Sorrento, The Amalfi Drive

Positano Amalfi Drive

“Flaming like a meteor we hit the coast, a road, high, high above the blue
sea, that hooked and corkscrewed on the edge of nothing, a road carefully
designed to be a little narrower than two cars side by side.” –  John Steinbeck

It was Saturday and today was the first of our trips; the legendary Amalfi drive all along the coast from Sorrento to the town of Amalfi and bang on time the coach picked us up and headed out-of-town.   The bus went south and after only a short while we out of the busy town and heading out through tumbling lemon groves towards the coast with tantalising glimpses of the sparkling sea ahead of us.

Marino Italy

The corniche provides one of scariest but most scenic motoring experiences in the world as coaches veer vertiginously around the jagged granite edges of the Lattari Mountains, twisting and tunnelling and hairpin-bending, providing vista after stunning vista of gorges, bridges, cliffs plunging vertically into the glassy Thyrrenian Sea, and sudden improbable villages tucked picturesquely into the landscape.

The journey was punctuated with frequent stops to admire the panoramic views and the precipitous drops, which I was sure was just to remind passengers just how precarious the route really was.  Pastel painted villages clinging limpet like to the cliffs, zigzagging roads and scented gardens plunging down to the sea and far below us to the west in the perfect azure blue sea there were rocks and islets all of which seem to have a story attached to them.

Positano amalfi drive

There were islands that were favourites of the Roman Emperors and a group of rocks called the three sisters that supposedly lured sailors to their deaths, and there was one proud outcrop which we were assured that when viewed from a particular angle resembled Garibaldi.  I spent some time looking for the profile of the biscuit before I realised that it was Giuseppe Garibaldi one of the heroes of Italian unification!   Actually you have to look very hard indeed and even when you think you’ve got still have a very vivid imagination.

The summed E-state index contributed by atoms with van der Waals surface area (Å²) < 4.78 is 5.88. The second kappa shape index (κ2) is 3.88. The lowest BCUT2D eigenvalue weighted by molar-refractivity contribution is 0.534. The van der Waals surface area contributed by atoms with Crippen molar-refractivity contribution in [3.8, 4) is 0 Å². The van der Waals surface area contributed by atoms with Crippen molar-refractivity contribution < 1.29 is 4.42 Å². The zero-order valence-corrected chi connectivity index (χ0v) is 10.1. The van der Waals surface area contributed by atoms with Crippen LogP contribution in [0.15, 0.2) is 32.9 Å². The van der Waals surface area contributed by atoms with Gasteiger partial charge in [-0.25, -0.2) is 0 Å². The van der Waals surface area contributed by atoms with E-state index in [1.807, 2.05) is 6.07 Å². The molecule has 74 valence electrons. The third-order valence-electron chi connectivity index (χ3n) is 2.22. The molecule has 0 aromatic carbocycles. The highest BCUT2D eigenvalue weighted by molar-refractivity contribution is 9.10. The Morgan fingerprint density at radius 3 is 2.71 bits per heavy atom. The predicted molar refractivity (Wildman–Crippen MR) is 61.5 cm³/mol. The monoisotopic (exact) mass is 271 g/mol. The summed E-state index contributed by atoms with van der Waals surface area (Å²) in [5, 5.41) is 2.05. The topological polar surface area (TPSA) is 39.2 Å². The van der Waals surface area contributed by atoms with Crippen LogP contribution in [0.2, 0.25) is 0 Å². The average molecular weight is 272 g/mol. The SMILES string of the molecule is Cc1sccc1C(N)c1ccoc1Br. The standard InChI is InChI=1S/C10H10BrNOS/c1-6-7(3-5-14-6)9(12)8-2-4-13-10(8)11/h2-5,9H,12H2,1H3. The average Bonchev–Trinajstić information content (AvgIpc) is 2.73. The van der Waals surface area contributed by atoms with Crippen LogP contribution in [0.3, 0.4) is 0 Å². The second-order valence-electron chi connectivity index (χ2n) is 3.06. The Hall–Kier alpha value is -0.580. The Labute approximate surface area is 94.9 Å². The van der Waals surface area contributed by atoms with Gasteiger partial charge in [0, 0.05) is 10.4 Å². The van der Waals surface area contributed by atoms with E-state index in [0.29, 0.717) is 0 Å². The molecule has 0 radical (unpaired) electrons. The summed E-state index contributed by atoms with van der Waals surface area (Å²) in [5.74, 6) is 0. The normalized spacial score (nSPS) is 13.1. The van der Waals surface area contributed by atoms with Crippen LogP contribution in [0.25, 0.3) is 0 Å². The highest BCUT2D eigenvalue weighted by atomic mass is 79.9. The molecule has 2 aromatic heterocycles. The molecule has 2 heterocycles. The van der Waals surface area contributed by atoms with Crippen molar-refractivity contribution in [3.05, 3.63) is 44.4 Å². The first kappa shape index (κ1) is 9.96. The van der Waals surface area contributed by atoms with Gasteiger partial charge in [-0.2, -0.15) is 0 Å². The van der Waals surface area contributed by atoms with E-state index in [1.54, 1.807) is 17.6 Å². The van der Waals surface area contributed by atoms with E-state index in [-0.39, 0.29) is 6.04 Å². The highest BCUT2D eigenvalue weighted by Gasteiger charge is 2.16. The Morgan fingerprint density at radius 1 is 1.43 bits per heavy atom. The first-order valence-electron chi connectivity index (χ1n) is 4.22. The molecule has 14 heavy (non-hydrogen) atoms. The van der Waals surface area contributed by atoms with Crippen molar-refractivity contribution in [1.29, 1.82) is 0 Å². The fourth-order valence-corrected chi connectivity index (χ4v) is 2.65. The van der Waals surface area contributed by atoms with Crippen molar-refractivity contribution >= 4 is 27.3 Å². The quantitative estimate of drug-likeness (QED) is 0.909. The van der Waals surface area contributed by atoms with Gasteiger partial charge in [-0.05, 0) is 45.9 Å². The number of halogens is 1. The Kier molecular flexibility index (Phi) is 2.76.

Back in 1976 when I first went to Amalfi coaches drove in both directions along the route which led to long hold-ups and required enormous skilled and dexterous driving to choreograph a passage without falling into the sea below because there is a nerve jangling absence of barriers.  To give you some idea, John Steinbeck, who used to visit here in the 1950s, claimed that the Amalfi Drive was “carefully designed to be a little narrower than two cars side by side.”  These days because of its winding nature and seriously limited width, the road only carries coach traffic one way, from Sorrento to Amalfi and to return to Sorrento it is necessary to take a more sensible but less scenically breathtaking inland route inland route back home.

Sorrento Italy

On the way to Amalfi the coach stopped to admire the view of the town of Positano that clings improbably to an almost vertical cliff with buildings tumbling chaotically from the top right down to the black beach at the bottom.  Transport in Positano is only possible on foot but it looked well worth the effort as it boasted the most picturesque pastel villas adorned by pink Bougainvillea and pots of boiling red geraniums and sweet-smelling Mediterranean herbs.